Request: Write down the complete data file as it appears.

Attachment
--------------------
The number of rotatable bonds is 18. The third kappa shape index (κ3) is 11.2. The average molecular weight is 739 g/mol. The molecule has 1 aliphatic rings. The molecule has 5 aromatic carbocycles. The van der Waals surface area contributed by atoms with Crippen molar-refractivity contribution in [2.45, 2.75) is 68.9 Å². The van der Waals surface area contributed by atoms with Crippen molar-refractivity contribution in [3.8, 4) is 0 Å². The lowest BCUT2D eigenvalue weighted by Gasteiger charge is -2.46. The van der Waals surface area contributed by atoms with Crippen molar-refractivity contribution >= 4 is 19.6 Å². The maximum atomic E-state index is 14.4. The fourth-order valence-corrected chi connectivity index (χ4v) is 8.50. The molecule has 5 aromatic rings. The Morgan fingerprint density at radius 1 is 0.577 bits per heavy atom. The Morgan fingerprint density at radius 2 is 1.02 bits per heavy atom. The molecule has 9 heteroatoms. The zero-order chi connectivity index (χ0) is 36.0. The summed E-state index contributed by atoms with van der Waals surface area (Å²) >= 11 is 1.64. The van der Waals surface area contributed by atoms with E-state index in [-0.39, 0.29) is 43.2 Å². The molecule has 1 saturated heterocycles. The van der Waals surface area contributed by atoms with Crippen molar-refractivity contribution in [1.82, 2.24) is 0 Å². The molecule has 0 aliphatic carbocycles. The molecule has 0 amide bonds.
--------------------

The number of rotatable bonds is 18. The third kappa shape index (κ3) is 11.2. The average molecular weight is 739 g/mol. The molecule has 1 aliphatic rings. The molecule has 5 aromatic carbocycles. The van der Waals surface area contributed by atoms with Crippen molar-refractivity contribution in [2.45, 2.75) is 68.9 Å². The van der Waals surface area contributed by atoms with Crippen molar-refractivity contribution in [3.8, 4) is 0 Å². The lowest BCUT2D eigenvalue weighted by Gasteiger charge is -2.46. The van der Waals surface area contributed by atoms with Crippen molar-refractivity contribution >= 4 is 19.6 Å². The maximum atomic E-state index is 14.4. The fourth-order valence-corrected chi connectivity index (χ4v) is 8.50. The molecule has 5 aromatic rings. The Morgan fingerprint density at radius 1 is 0.577 bits per heavy atom. The Morgan fingerprint density at radius 2 is 1.02 bits per heavy atom. The molecule has 9 heteroatoms. The zero-order chi connectivity index (χ0) is 36.0. The summed E-state index contributed by atoms with van der Waals surface area (Å²) >= 11 is 1.64. The van der Waals surface area contributed by atoms with E-state index in [-0.39, 0.29) is 43.2 Å². The molecule has 1 saturated heterocycles. The van der Waals surface area contributed by atoms with Crippen molar-refractivity contribution in [1.82, 2.24) is 0 Å². The molecule has 0 aliphatic carbocycles. The molecule has 0 amide bonds.